The goal again is better understanding for the management and an objective view of ourselves for our own growth. And since the employee probably does not have the resources that the management may have, here we will also look at some of the things that keep a good employee from ever being a great employee and so on. Why and if its the problem of the individual or if its the policy of that family to keep some members from growing and possibly leaving the nest....Being the head of a family does not always mean that you get to manage all the lives of those family members, especially after hours when their time belongs to them. Remember, its the equipment that is owned, it’s the people that are employed. There is a difference for all you micro-managers out there that don’t understand the difference yet. Look at it this way, if you enjoy or require others to treat you with respect and to treat you in a professional way, then that applies to all of your people also. Respect is one of those qualities that never ends with any single person, it should always be passed on. In situations like I described above where simple communication will end an issue, that is so easy to resolve that it’s hard to believe that these types of conflicts even come up. But, they do and always will. When a business gets busy, there is often no time to deal with the simplest things that plague the company and it’s people. It’s the more complex issues that need deeper investigation. Like the employee that has a ton of resentment for a foreman or yard manager. Again, the independence that we require on jobsites can come back to bite a manager when this particular problem arises and it cannot always be resolved easily, sometimes not at all. Someone will have to either make drastic changes or leave. There cannot be an ongoing disrespect of authority because that spreads like wildfire. When a single employee has a problem or just plain don’t like his superior, then he may be in the wrong place. The question is why? And what can be done to bring peace to the workplace with the cooperation that is required to have harmony and professional behavior. Whatever the reason, it has to end. If this is allowed to continue and it often does because the company will tolerate that behavior especially when they are busy and need that operator, they risk this attitude effecting the others. What do we do about the good operator that’s a bad employee? We can try to talk it out or have a sit down and get to the root of the problem but that is a delicate dance for a manager to have to do. There are times when no matter what is said or done, that the employee may walk away feeling like he got something off of his chest, like his complaint was finally heard, but then again he may feel embarrassed about the meeting that put him on the spot. It’s is so like raising kids sometimes...If we do have that kind of issue, we really need to be sensitive to the problem. Is it a real complaint? Was this person treated unfairly? If so, what will it take to placate him? Can he even be satisfied? Is his complaint legitimate?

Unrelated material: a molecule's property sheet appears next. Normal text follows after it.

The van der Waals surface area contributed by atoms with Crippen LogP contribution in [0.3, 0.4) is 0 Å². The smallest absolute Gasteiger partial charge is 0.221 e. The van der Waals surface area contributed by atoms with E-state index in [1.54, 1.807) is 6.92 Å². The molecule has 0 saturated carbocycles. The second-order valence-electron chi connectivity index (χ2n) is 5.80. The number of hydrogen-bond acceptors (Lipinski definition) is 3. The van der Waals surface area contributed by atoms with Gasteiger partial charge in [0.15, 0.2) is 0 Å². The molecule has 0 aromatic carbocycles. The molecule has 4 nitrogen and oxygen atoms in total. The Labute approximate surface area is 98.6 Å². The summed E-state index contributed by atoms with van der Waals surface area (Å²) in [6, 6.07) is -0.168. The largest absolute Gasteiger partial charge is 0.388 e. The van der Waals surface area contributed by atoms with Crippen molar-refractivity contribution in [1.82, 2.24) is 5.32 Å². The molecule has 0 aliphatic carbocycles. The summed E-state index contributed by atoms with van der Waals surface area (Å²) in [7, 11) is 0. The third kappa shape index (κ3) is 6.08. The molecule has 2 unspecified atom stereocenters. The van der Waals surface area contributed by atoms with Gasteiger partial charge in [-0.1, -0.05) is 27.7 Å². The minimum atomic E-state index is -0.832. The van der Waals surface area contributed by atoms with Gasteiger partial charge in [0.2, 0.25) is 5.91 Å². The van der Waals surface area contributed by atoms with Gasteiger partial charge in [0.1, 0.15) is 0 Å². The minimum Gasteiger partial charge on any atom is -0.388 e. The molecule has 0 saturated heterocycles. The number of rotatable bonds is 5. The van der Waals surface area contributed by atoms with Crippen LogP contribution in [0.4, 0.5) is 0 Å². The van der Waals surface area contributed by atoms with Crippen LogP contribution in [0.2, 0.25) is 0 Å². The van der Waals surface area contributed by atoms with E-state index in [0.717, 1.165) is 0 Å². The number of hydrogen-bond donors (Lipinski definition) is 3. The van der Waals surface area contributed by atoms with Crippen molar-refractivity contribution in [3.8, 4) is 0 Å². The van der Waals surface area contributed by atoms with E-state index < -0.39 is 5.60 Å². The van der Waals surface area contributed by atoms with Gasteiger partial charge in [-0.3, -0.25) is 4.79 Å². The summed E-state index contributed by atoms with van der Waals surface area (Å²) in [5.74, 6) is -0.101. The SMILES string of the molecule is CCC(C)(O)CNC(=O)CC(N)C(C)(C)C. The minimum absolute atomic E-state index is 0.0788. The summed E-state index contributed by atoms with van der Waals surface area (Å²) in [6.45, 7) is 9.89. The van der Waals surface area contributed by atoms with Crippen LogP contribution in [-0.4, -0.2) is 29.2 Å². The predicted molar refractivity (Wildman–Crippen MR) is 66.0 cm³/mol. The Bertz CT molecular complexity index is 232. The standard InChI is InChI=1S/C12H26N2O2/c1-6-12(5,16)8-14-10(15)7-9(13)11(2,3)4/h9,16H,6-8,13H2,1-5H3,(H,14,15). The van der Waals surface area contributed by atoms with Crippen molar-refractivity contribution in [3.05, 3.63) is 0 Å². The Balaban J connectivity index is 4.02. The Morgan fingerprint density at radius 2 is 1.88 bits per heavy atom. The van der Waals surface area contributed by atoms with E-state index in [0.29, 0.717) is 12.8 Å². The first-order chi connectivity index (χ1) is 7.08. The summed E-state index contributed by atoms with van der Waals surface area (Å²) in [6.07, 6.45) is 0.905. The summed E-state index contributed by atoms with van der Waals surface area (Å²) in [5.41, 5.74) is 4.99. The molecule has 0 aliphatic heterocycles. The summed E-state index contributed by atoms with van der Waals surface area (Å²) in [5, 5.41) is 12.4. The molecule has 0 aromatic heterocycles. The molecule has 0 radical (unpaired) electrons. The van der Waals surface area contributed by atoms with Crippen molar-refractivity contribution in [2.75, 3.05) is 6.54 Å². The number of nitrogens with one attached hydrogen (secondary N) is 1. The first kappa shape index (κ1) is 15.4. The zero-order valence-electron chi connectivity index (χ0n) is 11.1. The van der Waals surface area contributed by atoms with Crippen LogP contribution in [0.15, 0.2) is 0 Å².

Sometimes we cannot fix it and we have to look at the good of the company as well as the single employee. There is no set guide for human behavior and what is offensive to one may be taken as a compliment by another. Some managers get so tired of trying to figure out each and every persons personality that they simply back away and become distant. This unfortunately has the side effect of the operators all feeling like the manager has placed himself above or away from their problems and complaints. We will back away from things that we feel that we cannot manage or at least understand. We also have a thousand other things to do besides constantly having to baby sit our people. They should be mature enough to deal with the things that annoy them each day, and it’s not the responsibility of the management to fix every little thing in their lives that comes up. Just the things that we may be responsible for and those that have an effect on our business. The operator that is always short with his answers or has a grumpy disposition at 2 a.m. can easily be mistaken for someone that has an attitude problem. If he is like me, I’m not fully conscience for another several hours and when I do wake up, I’m fine and everything is well. Its when someone is like that all the time, all day, everyday that concerns us. It’s that persons ability to get things done and interact with coworkers that has us concerned. We do truly all need to get along here...How do we deal with the terminally ill tempered employee? We can try to relate to him, ask if there is something wrong, and attempt to keep the lines of communication open so that when there is a moment of trust with both parties, there can be some discussion and resolution to the issues. It may be something as simple as a guy that is horribly shy and afraid of social interaction. That’s pretty harmless and will probably never be an issue on a job site. It’s the guy that has cause in his mind to be mad or has a gripe that needs to be heard. More and more companies are turning to social science to resolve these issues that are as varied as the people. It is helpful to have a human resources dept for an employee to got o if he has something going on that the company may be able to help with, and it has proven to be an effective tool in larger corporations to keep their investment in their people alive and well. People are like machines in that respect, they do need some occasional maintinance when they are not running exactly right. But in our business, we just are not big enough to have an in house HR dept as a safety net for people problems. That falls upon the manager and his plate is already full so the problems with a single employee will often go unnoticed or ignored. It will be noticed when the entire company comes down with the same complaint. That happens when the issue is business related and has effected the employees in a very negative way. I have seen the hiring of a new person for some office position create such a stink that you’d think that someone had just insulted every ones mother. Trust me on this, most employees believe that promotion should be from within. They see their effort and their time in a company, and they will feel like they deserve some points for that, or at least the opportunity for reward, and to them, that’s a promotion of some sort. When someone is hired that may have some authority over the existing group of employees, its like dad just went out and brought home an older brother that will get all the new toys and then tell us what to do on top of that. It’s seen thru the eyes of the employee as an insult too often. They will give the new guy hell the first few weeks, and if he cannot do something to gain their trust or show them that they did not want that job, he will never have their cooperation and his efforts will be minimized by way of their attitude toward him. The funny thing is, that most of the time the new position is not what the employees want to do, but when they feel like they have become a part of the company, they would be satisfied with having been ask if they wanted to train for that job or maybe take a run at it and see if it was something that they’d be interested in doing. Usually, they will say no, and then, it’s ok to go ahead and place some outsider in that position. I know that nobody has this much time to mess around with this stuff, but I’m here to tell you that the stuff that I’m telling you is the gospel as to why and how operators and employees get to where they are and what you can do to manage the situation. It is not allowing the employees to have their way, and it’s not about control or anything else. It is about respect and the effect that disrespect has on a business and its family members. Would you walk in the door at the house with another woman and present her to your kids and your current wife and announce that she was going to be the new wife and mom as of right now, and the current woman in that position was fired and should leave immediately? Of course not. That’s an emotional cruise missile right to some ones softest spot, their heart. And that is not anything that anyone would do, it is similar to what is felt by employees that have worked hard for a long time and then be ignored or passed over by the hiring of someone else. It’s more than job status, there can be hurt feelings in these situations that we must guard against. If we don’t, we can see the resentment slowly rise and take over what was once a good employee and turn him into a complaining and difficult person to work with. That’s not the goal of course, but it can be the effect of poor communication with your people. If there are hurt feelings over something like this, that can be more difficult to get past than some direct insult or comment by the management. That cuts a little deeper therefore it takes a little longer to heal. But, if the wound is properly attended to, it will heal fine with no permanent scaring that will return to make your job more difficult. Nobody ever makes a decision for the company with the intention of insulting or upsetting an employee, but it happens if we’re not in touch with our team. We should know who is interested in doing other things and who may be qualified or is open to cross training of some sort so that when the need arises for a person to take a certain position, you may not have to look beyond your own yard to find someone that has not only proven his value to the company and his loyalty, but someone that is growing with the company. It’s far better to train low than it is to introduce a trainee to a mid level job where the mistakes are far more damaging. We would like to think that all of our people will advance and grow but the truth is that during your lifetime there will not be that many jobs to move up to. There are limited positions in any business and the few that exist in concrete pumping will be sought after by everyone that has been there putting in their time. Some may be qualified and there is no position to move them into. Others may not even be interested in other things and those will be the people that help in your task of keeping a balance in the yard. When there is one of the operators standing there saying that even after 25 yrs on a boom, that he’d rather do another 25 doing the same thing rather than take an office job, that statement from that extremely powerful individual will have allot of do with how the others see the issue. With a comment from a respected employee, the others may back off of the idea all together. It may relieve you of having to discuss it with those that were depending on promotions after time served. You may then also have to place an ad in the paper if everyone has decided that they are happy where they are, and IF that is true, then the management has done an outstanding job of working with and bringing up a team that has purpose and intention everyday. If they are happy doing what they do, they that’s to the credit of the management. It’s not easy keeping everyone happy all the time, or even some of the time.Another common complaint that comes from the employee that every pump company manager and owner has heard is about time... They either are not getting enough time on duty making the paycheck smaller than it needs to be, or its the exact opposite, spending too much time on the jobs and not enough at home for whatever reason that they have. It’s understandable for those that have a family or a new born, or maybe just married. But it is often based in simple exhaustion that most will never admit to. We need to be able to see the difference because a tired exhausted employee is also a dangerous employee. He will begin to take short cuts, cheat the odds, and even break some rules that may be inconvenient or troublesome. The guy that just wants time off for other things has to understand that this is a high paying part time job and that next month he may not have the chance to get as many hours. Now I’m not talking about someone that’s complaining about doing a series of 18 hr days everyday for weeks straight, that guy has a legitimate complaint. He is exhausted and will become a danger to himself and others on the job site. There is only so much that a person can do and remain alert and healthy, and it is simply not fair to demand that someone go beyond his ability. There are also laws that the employee might be forced to use if he is not allowed the time off to rest and recover from too much work in harsh conditions. I know that there are some companies that refuse to see this as a problem, and they somehow have come to the conclusion that if all the truck needs is fuel and water, that the operator is the same way. These are human beings and we have been discussing the mental and emotional needs of these people, and now we also need to look at the physical needs too. It is just not fair to run a guy to death. Many operators will never say a word because they fear being punished in some way, by loosing their rig or maybe getting too much off time as an alternative to working too much. A good manager will look at all sides of this and realize that not all operators are alike. One man may be able to do 20 hr days, 3 times a week while the next may not be able to do that more than once. What the schedule demands and what the employees are able to safely do are often 2 very different things and as much as we all want to do as much as we can for personal income and company also,. sometimes its just impossible to keep up a killer pace. They need rest. If pushed too far, this too will breed the resentment that will spread and take over the once positive attitude of the best of employees. If you are being forced to work more than you are safely able to do, then it’s time to have a conversation with your manager to try to get him to see that you really are tired and have concerns about safety. There should never be an argument regarding safety in the workplace. If a man is uncomfortable with the conditions, then he should be allowed to object and even step back if his concerns are genuine. Exhaustion is a real threat to the safety of others and the law suit that we talked about early on that could possibly ruin a company, can come from just such a decision. To make an employee go beyond his ability. Just because a manager feels like he could do it, does not mean that the operators can. Forcing an operator to push too hard is illegal, and it’s also immoral to pressure someone into doing something with the threat of their livelihood hanging over their head as motivation. I have seen that and so has everyone else. Where someone says that he is tired and needs some time off, a day perhaps to sleep, and the boss tells him that if he is not there when he is told to be, that he will be considered a no-show and therefore listed as quit. That is a real chicken way to get the jobs covered. These men and women are not property, they are people. The management should never forget that, because if they can manage to treat these employees with the respect that they deserve as humans doing a difficult job, and allow them some dignity and rest when they ask, they could have the loyal life long employee that they desire. I hear the companies complain all the time that they cannot get people to stay around and that the operators will quit and run off over anything, so its not worth even getting to know their names sometimes... Is it a wonder why these people do jump up and leave? When you start getting treated like a tool and less like a person, then I encourage you to make a change. When an employee has some personal things going on at home, or health issues, then the law and morality also provide for time off to deal with these things. It is just as easy for a manager to work with a good employee to help him in getting his problems resolved as it is to hire a replacement and start all over. Besides, there is some obligation as a leader in the company to build some trust and respect by being of assistance and not always a dominate force in some ones life. If you are there for them, chances are that they will be there for you. It comes back to you in many ways, and so does the harm that a manager does to his people by not taking their needs seriously. When a guy comes to you and ask for time off to rest because he has been doing 70 hr weeks for a month, then respect that. He is tired, not lazy. There is a difference that is often lost when the numbers are all that are seen in a company. See the people too. They are the ones that the numbers represent.